Saturday, January 19, 2008

Skills shortage cuts across sectors

01/18/2008 11:28 PM By Shakir Husain, Staff Reporter

Dubai: Finding skilled people to work in key industries in the Gulf has become a daunting task due to high demand for the talent needed to support the region's rapid economic expansion.
The problem is compounded by a growing skill shortage in countries like India that have traditionally been important sources of manpower for the Gulf before the current boom.
With diversification being the order of the day across the region, hundreds of billions of dollars are being invested in the manufacturing, infrastructure, tourism, healthcare, education and financial sectors.
There are so many projects underway that even large conglomerates with huge resources at their disposal feel that they cannot accept every contract offered.
Take an example. India's heavy engineering and construction group Larsen & Toubro Limited (L&T), which operates in Oman, Qatar, Saudi Arabia and the UAE, says getting engineers has become a problem.
The company estimates that 20 per cent of its projected $10 billion revenues in 2011 will come from the Gulf.
"More is possible, but we do not have resources. The issue is skilled manpower: talented people who can deliver. Money is not a problem, for a change. Financial resources are aplenty, but both human resources and equipment are a problem," L&T chairman and managing director A.M. Naik told Gulf News. No one could have failed to notice that there has been huge growth in construction and infrastructure work across the region in the last few years.
Project value
Middle East Economic Digest estimates the value of projects in the GCC last year was $1.5 trillion, a 50 per cent rise over 2006.
With oil prices at record levels and global energy demand rising, countries like the UAE, Saudi Arabia, Kuwait and Qatar have embarked on large projects to raise oil and gas production and develop the petrochemicals sector. They all need engineers in critical areas, but there is a shortage of such people globally.
Indeed, the gap between supply and demand will become even more acute as half of the current workforce is likely to retire within the next 10 years, a study on the oil and gas industry by consultancy Booz Allen Hamilton found.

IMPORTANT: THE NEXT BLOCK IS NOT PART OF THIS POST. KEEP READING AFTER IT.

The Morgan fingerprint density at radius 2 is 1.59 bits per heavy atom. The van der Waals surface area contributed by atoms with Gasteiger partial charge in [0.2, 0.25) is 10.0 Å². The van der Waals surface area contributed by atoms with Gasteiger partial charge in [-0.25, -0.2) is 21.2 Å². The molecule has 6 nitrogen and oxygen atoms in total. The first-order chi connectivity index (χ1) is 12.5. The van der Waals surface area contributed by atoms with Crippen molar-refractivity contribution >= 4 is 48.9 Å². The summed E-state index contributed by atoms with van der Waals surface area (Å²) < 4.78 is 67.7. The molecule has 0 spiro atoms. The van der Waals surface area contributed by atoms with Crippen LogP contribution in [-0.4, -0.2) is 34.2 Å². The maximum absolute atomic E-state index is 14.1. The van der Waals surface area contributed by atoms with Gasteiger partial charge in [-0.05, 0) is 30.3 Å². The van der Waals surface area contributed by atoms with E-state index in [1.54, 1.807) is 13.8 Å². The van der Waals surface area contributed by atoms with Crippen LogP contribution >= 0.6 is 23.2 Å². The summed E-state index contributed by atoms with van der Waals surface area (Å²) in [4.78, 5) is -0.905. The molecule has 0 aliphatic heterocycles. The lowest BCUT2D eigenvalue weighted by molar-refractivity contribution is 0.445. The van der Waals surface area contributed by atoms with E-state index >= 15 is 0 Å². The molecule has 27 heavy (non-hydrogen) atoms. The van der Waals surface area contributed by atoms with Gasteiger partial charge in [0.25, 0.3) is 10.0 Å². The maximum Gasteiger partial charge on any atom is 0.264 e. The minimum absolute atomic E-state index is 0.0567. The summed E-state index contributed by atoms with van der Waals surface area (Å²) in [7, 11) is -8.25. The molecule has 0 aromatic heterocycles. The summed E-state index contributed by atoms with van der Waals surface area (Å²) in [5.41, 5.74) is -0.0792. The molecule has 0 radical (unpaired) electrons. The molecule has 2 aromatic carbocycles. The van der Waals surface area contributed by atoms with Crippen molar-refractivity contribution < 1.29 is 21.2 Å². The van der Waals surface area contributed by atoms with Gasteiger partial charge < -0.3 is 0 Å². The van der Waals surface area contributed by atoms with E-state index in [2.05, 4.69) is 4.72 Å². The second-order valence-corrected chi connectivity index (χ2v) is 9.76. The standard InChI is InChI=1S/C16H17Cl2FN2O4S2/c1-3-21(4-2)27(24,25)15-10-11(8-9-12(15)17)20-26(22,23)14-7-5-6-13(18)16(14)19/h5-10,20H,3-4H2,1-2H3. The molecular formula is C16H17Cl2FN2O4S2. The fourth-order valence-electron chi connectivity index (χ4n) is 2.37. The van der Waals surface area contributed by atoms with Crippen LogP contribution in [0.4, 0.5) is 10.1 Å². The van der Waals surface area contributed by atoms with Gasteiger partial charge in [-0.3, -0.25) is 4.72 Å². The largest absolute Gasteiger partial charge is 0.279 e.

"It takes up to three years for staff to develop basic industry operating competence, and up to 10 years plus for many professional disciplines. Therefore, the gap is easily noticeable," said Raed Kombargi of Booz Allen Hamilton.
The study found that about 50 per cent of professional staff in the industry is between 40 and 50 years old, and barely 15 per cent are junior recruits.
With competition growing for skilled people, companies are paying more to hire and retain staff.
In the oil and gas industry, the salary of a geologist with 10 years' experience increased more than 25 per cent between 2003 and 2006. But salaries for oil drilling rig jobs increased by 60 per cent during the same period. Increasingly, companies are persuading their retiring staff to stay on, with offers of huge cash and other incentives.
"Companies have increased the retirement age," said L&T's Naik, whose predecessor agreed not to leave the company after reaching that point.
"With an economic boom in so many places, everyone has expanded capacity," he said.
L&T, which has a huge power plant business in India and can handle nuclear power projects, has ruled out taking up similar projects in the Gulf because its resources are fully deployed in India.
In India itself, which produces half a million engineers a year at various levels, the shortage of skills is becoming a headache for businesses because a large number of graduates go for higher studies or are hired by foreign countries, including the Gulf.
"What is available at the end of the day for employment in India is 100,000. The rest are gone. With that, we have to manage eight to nine per cent [GDP] growth per year," Naik said of India's problem..

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